There is plenty more if someone has an interest in writing up a comprehensive history of the “Hills and Holes”. One area that would certainly add to the records is anecdotes about use of the area in 20th century (1900-1970’s) any local recollections gratefully received. Also there is little information currently in the archives for 1500-1900’s so that could be interesting to research. When and how did it become part of the Burghley estate and how was it used?
If there is anyone or a few people who would be willing to pull together the historical information then please do get in touch firstname.lastname@example.org.
Just a polite reminder as Spring rapidly approaches (well sun is shining today and see picture of what will soon be present on the reserve) that if you have not renewed your membership subscription (only £5) for 2016 these are now overdue.
Knowing the size of our membership and the funds we have available is essential for the committee to plan events for 2016 so please take action now.
Details on how to pay included in the last newsletter or available from email@example.com.
Summer is almost over and I have hacked his account again! The days when it is easy to persuade him to take me out for a walk and I could get much further before he complained and wanted to head home are coming to an end. The flowers on the reserve are much less prominent but compensated for by the berries and fruits especially the fun of blackberry picking which I have discovered this autumn. The odd prickle of the nose is well worth it for the juicy fruits in the hedgerows in the fields surrounding the reserve.
The disappearance of the swifts in the middle of summer seems strange to me but with the days cooling and getting shorter I can see why the swallows are moving on. The antics of the groups of finches, which have formed on the reserve, keep me entertained. I enjoy watching them explore the hawthorn bushes but I am still waiting to see my first flock of long tailed tits of the autumn. They are easily heard with their constant “radar pips” as they call to each other to keep contact as they forage across the reserve. I have spent the whole summer trying to get a sniff of the butterflies. Despite the high numbers this has proven elusive not one of them ever settled long enough for me to get my nose on to them but the few remaining sunny days still give me a chance. Hopefully a dry September will allow me to make the most of the reserve before the sheep return. Whilst I am really friendly and want to play they do not enjoy my company and get easily stressed if I go too close so I am kept on my lead and taken on routes that avoid them. Along with the sheep the return of the wintering thrushes to the reserve is the other sure sign that autumn has arrived. So whilst the floral display is coming to an end the reserve still has plenty of interest to keep my eyes, ears and nose occupied.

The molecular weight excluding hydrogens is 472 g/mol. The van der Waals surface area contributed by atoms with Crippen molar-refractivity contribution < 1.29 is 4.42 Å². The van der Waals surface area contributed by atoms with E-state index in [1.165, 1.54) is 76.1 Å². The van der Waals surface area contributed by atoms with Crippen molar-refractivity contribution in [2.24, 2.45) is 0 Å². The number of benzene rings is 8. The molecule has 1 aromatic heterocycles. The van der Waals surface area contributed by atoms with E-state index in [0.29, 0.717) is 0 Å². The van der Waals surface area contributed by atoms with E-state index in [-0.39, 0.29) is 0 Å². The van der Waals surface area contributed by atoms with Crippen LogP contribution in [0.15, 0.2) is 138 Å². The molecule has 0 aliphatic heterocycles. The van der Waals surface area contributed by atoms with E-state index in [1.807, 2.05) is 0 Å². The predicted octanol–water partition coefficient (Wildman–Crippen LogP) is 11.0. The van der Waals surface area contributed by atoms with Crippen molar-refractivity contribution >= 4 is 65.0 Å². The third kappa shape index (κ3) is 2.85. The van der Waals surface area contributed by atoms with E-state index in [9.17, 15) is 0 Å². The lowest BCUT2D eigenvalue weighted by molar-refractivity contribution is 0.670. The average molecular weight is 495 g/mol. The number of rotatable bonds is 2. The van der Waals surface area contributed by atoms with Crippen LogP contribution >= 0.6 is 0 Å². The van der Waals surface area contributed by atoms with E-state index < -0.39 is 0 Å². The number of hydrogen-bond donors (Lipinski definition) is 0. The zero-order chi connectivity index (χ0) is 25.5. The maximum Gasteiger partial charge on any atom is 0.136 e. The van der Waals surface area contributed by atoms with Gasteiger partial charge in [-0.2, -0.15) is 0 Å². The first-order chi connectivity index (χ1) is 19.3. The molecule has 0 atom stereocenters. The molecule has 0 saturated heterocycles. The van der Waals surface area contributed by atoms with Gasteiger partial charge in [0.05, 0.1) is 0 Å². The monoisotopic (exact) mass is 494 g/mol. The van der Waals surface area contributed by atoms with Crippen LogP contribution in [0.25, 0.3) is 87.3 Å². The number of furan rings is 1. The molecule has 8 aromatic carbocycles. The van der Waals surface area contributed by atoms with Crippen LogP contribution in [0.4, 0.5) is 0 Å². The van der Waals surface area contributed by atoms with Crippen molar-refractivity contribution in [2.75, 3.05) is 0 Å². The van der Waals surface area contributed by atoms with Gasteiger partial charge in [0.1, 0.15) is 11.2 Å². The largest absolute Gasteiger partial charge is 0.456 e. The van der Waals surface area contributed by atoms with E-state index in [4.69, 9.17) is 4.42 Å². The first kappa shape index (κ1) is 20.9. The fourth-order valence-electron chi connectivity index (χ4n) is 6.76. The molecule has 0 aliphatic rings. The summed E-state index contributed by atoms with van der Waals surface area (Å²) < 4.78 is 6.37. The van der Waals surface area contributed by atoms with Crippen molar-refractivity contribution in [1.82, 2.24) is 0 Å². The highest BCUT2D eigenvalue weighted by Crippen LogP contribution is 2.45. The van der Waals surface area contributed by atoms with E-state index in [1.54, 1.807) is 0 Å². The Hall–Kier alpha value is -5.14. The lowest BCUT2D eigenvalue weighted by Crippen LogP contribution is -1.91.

There are a few Frog Orchids at present, only about a dozen I believe. They are in one of the protected areas and if you want to see them please ask the warden when you see him on site.
The frog orchid, as the latin name viridis suggests, is green in colour, which in combination with its stature makes this species a difficult plant to find. However, if you are lucky enough to catch it in flower you will see that the flowers live up to its name – resembling small frogs on the stem. In common with other orchids the flowering of frog orchids is uncertain and may vary from year to year.